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CALIFORNIA | LOCAL
September 6, 2007 | From the Associated Press
The Rev. D. James Kennedy, a pioneering Christian broadcaster and mega-church pastor whose fiercely conservative worldview helped fuel the rise of the religious right in American politics, died Wednesday. He was 76. Kennedy died at his home in Fort Lauderdale, Fla., said Kristin Cole, a spokeswoman for Kennedy's Coral Ridge Presbyterian Church. The cause of death has not been determined, but Kennedy had not been seen publicly since he suffered cardiac arrest Dec. 28.
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CALIFORNIA | LOCAL
September 6, 2007 | From the Associated Press
The Rev. D. James Kennedy, a pioneering Christian broadcaster and mega-church pastor whose fiercely conservative worldview helped fuel the rise of the religious right in American politics, died Wednesday. He was 76. Kennedy died at his home in Fort Lauderdale, Fla., said Kristin Cole, a spokeswoman for Kennedy's Coral Ridge Presbyterian Church. The cause of death has not been determined, but Kennedy had not been seen publicly since he suffered cardiac arrest Dec. 28.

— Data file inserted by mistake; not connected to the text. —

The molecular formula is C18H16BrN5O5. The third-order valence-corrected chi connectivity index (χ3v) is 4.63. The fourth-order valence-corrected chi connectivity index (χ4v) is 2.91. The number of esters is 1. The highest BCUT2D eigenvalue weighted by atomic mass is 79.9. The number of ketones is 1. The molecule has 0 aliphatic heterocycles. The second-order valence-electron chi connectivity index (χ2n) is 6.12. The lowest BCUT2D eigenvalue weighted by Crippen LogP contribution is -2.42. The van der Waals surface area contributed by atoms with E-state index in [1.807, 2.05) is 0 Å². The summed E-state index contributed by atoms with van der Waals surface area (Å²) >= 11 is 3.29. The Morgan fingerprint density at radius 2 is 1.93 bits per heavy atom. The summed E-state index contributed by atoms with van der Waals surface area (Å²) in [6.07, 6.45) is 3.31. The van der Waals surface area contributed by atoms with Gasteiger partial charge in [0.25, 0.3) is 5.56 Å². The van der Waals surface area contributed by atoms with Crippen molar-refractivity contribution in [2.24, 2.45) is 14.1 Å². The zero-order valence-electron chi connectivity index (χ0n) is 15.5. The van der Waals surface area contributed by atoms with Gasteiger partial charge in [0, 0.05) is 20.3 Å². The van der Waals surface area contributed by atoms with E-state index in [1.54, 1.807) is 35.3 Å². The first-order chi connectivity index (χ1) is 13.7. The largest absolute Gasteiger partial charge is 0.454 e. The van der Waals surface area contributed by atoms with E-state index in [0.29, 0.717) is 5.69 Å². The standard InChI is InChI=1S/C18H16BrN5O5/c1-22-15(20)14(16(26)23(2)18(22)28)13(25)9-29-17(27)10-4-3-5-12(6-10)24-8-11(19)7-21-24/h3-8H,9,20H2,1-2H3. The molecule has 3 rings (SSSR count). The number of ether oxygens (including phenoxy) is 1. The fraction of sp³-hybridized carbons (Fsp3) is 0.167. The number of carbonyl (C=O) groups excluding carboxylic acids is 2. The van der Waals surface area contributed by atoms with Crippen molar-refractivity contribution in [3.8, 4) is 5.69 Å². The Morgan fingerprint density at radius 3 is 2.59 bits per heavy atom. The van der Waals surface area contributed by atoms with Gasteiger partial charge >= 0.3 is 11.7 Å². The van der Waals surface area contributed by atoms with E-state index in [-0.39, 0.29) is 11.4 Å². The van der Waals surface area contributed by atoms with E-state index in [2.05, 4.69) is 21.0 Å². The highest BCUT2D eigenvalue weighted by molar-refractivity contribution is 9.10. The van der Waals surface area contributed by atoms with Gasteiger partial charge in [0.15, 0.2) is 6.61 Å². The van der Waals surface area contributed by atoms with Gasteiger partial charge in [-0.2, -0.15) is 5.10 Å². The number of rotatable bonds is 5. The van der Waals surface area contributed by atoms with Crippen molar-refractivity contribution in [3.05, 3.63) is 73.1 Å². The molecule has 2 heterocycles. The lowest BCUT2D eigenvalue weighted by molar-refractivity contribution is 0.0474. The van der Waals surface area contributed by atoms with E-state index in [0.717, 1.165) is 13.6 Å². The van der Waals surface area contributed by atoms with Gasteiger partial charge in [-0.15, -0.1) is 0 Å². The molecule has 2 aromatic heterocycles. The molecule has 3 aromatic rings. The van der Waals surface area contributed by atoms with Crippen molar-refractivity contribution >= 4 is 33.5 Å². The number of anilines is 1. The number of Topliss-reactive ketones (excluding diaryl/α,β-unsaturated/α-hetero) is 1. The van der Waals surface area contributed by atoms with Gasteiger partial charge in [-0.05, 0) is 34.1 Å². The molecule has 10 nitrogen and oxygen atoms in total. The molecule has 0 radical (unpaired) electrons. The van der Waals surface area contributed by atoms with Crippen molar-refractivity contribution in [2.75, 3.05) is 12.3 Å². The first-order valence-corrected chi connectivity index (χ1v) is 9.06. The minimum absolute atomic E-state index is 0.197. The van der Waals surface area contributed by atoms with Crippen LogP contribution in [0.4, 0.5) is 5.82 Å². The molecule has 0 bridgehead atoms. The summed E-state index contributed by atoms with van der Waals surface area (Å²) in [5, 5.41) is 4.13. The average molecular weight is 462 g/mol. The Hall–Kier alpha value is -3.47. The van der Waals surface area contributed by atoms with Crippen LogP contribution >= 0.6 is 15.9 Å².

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MAGAZINE
July 28, 1996 | PAT JORDAN, Pat Jordan is a freelance writer in Fort Lauderdale, Fla. His last piece for the magazine looked at Miami's Los Angeles connection
In the nucleus of the evangelical empire he built from scratch, the Rev. D. James Kennedy bats away the notion that his achievements have made him susceptible to the first deadly sin. "Pride," says Kennedy with a thin smile. "Jumping on poor St. Thomas again, as if he hasn't been beat up enough." His smile fades, and he clears his throat. "Yes, of course, I suffer all the temptations. But God has given me a thorn in the flesh. A football injury from high school.
MAGAZINE
July 28, 1996 | PAT JORDAN, Pat Jordan is a freelance writer in Fort Lauderdale, Fla. His last piece for the magazine looked at Miami's Los Angeles connection
In the nucleus of the evangelical empire he built from scratch, the Rev. D. James Kennedy bats away the notion that his achievements have made him susceptible to the first deadly sin. "Pride," says Kennedy with a thin smile. "Jumping on poor St. Thomas again, as if he hasn't been beat up enough." His smile fades, and he clears his throat. "Yes, of course, I suffer all the temptations. But God has given me a thorn in the flesh. A football injury from high school.